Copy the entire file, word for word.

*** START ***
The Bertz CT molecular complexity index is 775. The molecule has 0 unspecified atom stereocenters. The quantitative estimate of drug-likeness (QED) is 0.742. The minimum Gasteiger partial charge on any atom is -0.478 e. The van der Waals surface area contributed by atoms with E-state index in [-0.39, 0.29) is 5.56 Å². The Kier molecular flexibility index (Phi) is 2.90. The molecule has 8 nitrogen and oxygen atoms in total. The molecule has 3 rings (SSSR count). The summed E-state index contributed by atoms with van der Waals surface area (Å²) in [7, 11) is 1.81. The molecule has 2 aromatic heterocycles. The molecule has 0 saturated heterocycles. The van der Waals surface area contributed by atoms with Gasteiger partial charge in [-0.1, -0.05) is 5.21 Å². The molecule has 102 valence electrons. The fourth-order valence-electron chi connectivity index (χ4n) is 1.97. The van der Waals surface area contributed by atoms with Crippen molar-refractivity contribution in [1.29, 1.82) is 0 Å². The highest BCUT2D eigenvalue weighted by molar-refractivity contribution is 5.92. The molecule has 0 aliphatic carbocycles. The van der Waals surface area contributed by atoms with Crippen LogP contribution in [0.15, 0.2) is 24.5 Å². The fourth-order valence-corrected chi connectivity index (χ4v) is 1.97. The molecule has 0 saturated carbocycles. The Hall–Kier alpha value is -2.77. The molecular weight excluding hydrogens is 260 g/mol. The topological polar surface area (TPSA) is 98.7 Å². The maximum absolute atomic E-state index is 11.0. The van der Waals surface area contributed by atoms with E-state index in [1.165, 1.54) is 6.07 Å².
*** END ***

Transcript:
The Bertz CT molecular complexity index is 775. The molecule has 0 unspecified atom stereocenters. The quantitative estimate of drug-likeness (QED) is 0.742. The minimum Gasteiger partial charge on any atom is -0.478 e. The van der Waals surface area contributed by atoms with E-state index in [-0.39, 0.29) is 5.56 Å². The Kier molecular flexibility index (Phi) is 2.90. The molecule has 8 nitrogen and oxygen atoms in total. The molecule has 3 rings (SSSR count). The summed E-state index contributed by atoms with van der Waals surface area (Å²) in [7, 11) is 1.81. The molecule has 2 aromatic heterocycles. The molecule has 0 saturated heterocycles. The van der Waals surface area contributed by atoms with Gasteiger partial charge in [-0.1, -0.05) is 5.21 Å². The molecule has 102 valence electrons. The fourth-order valence-electron chi connectivity index (χ4n) is 1.97. The van der Waals surface area contributed by atoms with Crippen molar-refractivity contribution in [1.29, 1.82) is 0 Å². The highest BCUT2D eigenvalue weighted by molar-refractivity contribution is 5.92. The molecule has 0 aliphatic carbocycles. The van der Waals surface area contributed by atoms with Crippen LogP contribution in [0.15, 0.2) is 24.5 Å². The fourth-order valence-corrected chi connectivity index (χ4v) is 1.97. The molecule has 0 saturated carbocycles. The Hall–Kier alpha value is -2.77. The molecular weight excluding hydrogens is 260 g/mol. The topological polar surface area (TPSA) is 98.7 Å². The maximum absolute atomic E-state index is 11.0. The van der Waals surface area contributed by atoms with E-state index in [1.165, 1.54) is 6.07 Å².